"It amazes me — the laboratories now try to run one nanogram of DNA," Tracey says. "The analysis is done in tiny little test tubes, and you never see anything."
Peering at a report about DNA collected off a bandanna found at a murder scene, Tiffany Roy noticed a big problem: The Broward crime lab had concluded the accused murderer, Jovon Gibson, could have contributed to the tangled mix of DNA from multiple people. The lab then sent its results off to Tracey, who calculated that the DNA was 25 times likelier to have come from Gibson than someone else, and readied himself to testify in the murder trial.
But Roy, a DNA consultant hired by the defense in January 2016 to review the data, realized there was so much information missing from the sample that it never should have been used. The lab's own rules mandated that it should have been ruled inconclusive. What's more, an independent lab later retested the results and came to the same conclusion.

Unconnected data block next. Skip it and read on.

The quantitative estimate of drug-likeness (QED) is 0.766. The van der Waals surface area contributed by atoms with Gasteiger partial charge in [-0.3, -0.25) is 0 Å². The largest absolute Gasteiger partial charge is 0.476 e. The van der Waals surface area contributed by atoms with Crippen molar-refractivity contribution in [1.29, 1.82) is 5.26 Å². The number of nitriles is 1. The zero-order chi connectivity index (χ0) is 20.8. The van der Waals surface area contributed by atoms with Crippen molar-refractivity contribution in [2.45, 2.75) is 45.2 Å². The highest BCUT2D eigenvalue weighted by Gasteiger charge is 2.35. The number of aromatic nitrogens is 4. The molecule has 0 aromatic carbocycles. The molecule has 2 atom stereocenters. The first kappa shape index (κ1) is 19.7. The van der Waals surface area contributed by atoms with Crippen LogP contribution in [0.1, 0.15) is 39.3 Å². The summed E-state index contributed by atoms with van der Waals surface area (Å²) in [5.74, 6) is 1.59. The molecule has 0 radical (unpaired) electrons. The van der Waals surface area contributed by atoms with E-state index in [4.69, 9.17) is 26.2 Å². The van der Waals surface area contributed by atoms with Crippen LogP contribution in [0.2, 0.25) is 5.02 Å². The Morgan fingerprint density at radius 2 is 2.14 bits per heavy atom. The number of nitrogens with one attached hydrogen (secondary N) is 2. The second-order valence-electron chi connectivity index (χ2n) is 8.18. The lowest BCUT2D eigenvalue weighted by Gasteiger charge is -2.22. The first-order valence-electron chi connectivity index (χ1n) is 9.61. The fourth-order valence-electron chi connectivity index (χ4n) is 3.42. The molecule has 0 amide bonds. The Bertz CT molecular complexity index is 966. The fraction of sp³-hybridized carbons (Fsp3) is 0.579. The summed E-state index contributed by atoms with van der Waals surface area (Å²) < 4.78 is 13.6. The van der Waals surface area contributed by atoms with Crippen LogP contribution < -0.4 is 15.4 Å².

"It was like an aha moment," says Roy, who lives in West Palm Beach. "They're trying to dress up something that has very little value and is very nondescript and trying to make it seem like it's descriptive because it's consistent with their guy. But it would be consistent with many others."
The Gibson case wasn't Roy's first hint that Broward County was interpreting DNA incorrectly. In fact, three months earlier, she had reported the county's lab to the national organization that accredits it, the American Society of Crime Laboratory Directors (ASCLD). Her complaint triggered an investigation that ended with the lab in danger of losing its accreditation and thousands of serious criminal cases in question.